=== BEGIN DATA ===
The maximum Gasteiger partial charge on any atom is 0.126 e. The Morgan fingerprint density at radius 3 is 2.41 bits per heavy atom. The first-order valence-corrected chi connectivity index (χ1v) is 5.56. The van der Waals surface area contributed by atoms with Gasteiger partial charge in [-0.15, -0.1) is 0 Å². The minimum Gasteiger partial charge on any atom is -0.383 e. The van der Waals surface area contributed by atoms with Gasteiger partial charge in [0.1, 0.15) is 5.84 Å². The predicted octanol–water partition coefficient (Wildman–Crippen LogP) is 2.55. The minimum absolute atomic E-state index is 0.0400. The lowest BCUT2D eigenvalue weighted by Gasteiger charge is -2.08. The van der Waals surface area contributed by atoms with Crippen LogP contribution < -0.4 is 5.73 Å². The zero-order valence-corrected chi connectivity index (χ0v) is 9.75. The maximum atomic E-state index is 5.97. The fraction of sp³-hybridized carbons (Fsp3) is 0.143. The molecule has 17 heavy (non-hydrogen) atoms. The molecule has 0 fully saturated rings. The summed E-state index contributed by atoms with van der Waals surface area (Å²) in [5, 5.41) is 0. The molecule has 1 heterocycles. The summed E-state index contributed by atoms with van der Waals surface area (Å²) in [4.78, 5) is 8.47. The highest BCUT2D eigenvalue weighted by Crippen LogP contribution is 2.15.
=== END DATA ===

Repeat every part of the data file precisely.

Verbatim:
The maximum Gasteiger partial charge on any atom is 0.126 e. The Morgan fingerprint density at radius 3 is 2.41 bits per heavy atom. The first-order valence-corrected chi connectivity index (χ1v) is 5.56. The van der Waals surface area contributed by atoms with Gasteiger partial charge in [-0.15, -0.1) is 0 Å². The minimum Gasteiger partial charge on any atom is -0.383 e. The van der Waals surface area contributed by atoms with Gasteiger partial charge in [0.1, 0.15) is 5.84 Å². The predicted octanol–water partition coefficient (Wildman–Crippen LogP) is 2.55. The minimum absolute atomic E-state index is 0.0400. The lowest BCUT2D eigenvalue weighted by Gasteiger charge is -2.08. The van der Waals surface area contributed by atoms with Crippen LogP contribution < -0.4 is 5.73 Å². The zero-order valence-corrected chi connectivity index (χ0v) is 9.75. The maximum atomic E-state index is 5.97. The fraction of sp³-hybridized carbons (Fsp3) is 0.143. The molecule has 17 heavy (non-hydrogen) atoms. The molecule has 0 fully saturated rings. The summed E-state index contributed by atoms with van der Waals surface area (Å²) in [5, 5.41) is 0. The molecule has 1 heterocycles. The summed E-state index contributed by atoms with van der Waals surface area (Å²) in [4.78, 5) is 8.47. The highest BCUT2D eigenvalue weighted by Crippen LogP contribution is 2.15.